Kazuo Ishiguro, whose novel The Remains of the Day won the Booker Prize in 1989 and was then made into a film starring Sir Anthony Hopkins, made an extended attack on Booker for paying little more than the "salary of a teacher" to the winner and giving the judges just pounds 3,000. This is leading, he claimed, to a number of winners in recent years who had failed to make the bestsellers list. "The prize money should certainly be more than pounds 20,000," he said. "It hasn't changed since I won the prize 10 years ago. It's as if they [Booker] think that authors should live on the salary of a teacher and be grateful. Booker generates vastly more publicity than it puts into the prize."
Most dangerous of all, says Mr Ishiguro, is a selection process that overloads the judges without paying them enough to devote time to their selections. "It is not surprising the judges complain when they are each having to read at least 120 books, and they are only paid a miserly pounds 3,000. If they were given more money for the workload, I think it would help achieve a more credible decision."
Mr Ishiguro said that money was not the only thing damaging the reputation of the prize. "The days when the Booker Prize shortlist immediately jumped into the bestseller list are over. This must in part be blamed on some dodgy decisions in the mid-Nineties."
There have already been claims this year from somejudges, who are being chaired by Gerald Kaufman MP, that the reading load is too heavy.
However, Jonathan Taylor, chairman of Booker Plc and director of the Booker Prize management committee, said the most important thing for the prize-winner was the sales the award generated. "As far as I know there is no plan to increase the size of the prize. Nowinner of the prize has emerged poorer, whether it is Mr Ishiguro himself, or Arundhati Roy, whose Booker-winning novel, The God of Small Things, sold more than a million copies. Even a difficult novel like Keri Hulme's The Bone People sold over 30,000 copies off the back of the prize.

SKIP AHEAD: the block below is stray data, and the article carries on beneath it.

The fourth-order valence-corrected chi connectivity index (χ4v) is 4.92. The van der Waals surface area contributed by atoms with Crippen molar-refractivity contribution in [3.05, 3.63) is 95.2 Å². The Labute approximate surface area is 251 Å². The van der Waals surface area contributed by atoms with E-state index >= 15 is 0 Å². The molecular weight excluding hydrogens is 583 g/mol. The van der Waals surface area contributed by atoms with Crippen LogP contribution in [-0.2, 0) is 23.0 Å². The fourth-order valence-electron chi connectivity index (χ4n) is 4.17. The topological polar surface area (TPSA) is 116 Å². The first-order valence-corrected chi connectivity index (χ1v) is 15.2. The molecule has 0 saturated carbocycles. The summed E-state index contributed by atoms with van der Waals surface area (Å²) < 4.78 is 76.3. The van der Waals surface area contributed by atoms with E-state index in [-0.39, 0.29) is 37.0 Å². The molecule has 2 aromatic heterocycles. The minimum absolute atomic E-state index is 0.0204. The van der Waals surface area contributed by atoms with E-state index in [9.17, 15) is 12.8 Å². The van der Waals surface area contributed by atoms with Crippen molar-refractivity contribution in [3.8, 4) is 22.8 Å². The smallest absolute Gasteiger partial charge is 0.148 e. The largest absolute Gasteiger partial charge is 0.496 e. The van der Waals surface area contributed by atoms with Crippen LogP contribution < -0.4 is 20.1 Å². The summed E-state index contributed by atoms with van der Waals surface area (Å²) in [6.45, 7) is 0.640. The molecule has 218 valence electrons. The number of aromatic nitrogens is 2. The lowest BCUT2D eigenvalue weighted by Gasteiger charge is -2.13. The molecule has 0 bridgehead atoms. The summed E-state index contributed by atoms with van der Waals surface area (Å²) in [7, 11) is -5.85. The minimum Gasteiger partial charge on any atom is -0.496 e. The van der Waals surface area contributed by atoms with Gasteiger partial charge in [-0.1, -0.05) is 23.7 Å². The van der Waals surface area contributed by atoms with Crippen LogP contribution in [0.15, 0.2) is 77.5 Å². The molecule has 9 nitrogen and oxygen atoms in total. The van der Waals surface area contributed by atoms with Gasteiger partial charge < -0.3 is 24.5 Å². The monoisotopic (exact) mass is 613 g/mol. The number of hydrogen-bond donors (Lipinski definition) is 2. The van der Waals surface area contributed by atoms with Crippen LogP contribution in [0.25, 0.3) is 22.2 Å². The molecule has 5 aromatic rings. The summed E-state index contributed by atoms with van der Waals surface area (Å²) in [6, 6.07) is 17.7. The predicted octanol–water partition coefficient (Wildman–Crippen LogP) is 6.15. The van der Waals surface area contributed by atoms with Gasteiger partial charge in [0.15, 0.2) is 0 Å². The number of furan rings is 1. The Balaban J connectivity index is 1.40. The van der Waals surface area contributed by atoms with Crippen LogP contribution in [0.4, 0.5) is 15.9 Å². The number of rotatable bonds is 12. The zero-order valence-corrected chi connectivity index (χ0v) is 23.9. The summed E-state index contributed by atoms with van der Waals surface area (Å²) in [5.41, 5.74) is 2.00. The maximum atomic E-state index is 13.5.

"The prize has been pounds 20,000 since 1988," added Mr Taylor. "Any damage done by inflation has more than been made up for by the effect a Booker Prize has on hardback sales and the sale of paperback rights or film rights."
Mr Taylor said the amount paid to judges was an honorarium, and that in his knowledge no judge had ever turned the job down because the money was too little. "In fact, very rarely has anyone turned the invitation to be a judge down.
"Money is a new theme for 1999," said Mr Taylor. "But the Booker courts controversy and I feel rather like the film producer who said he didn't mind criticism as long as they spell his name correctly."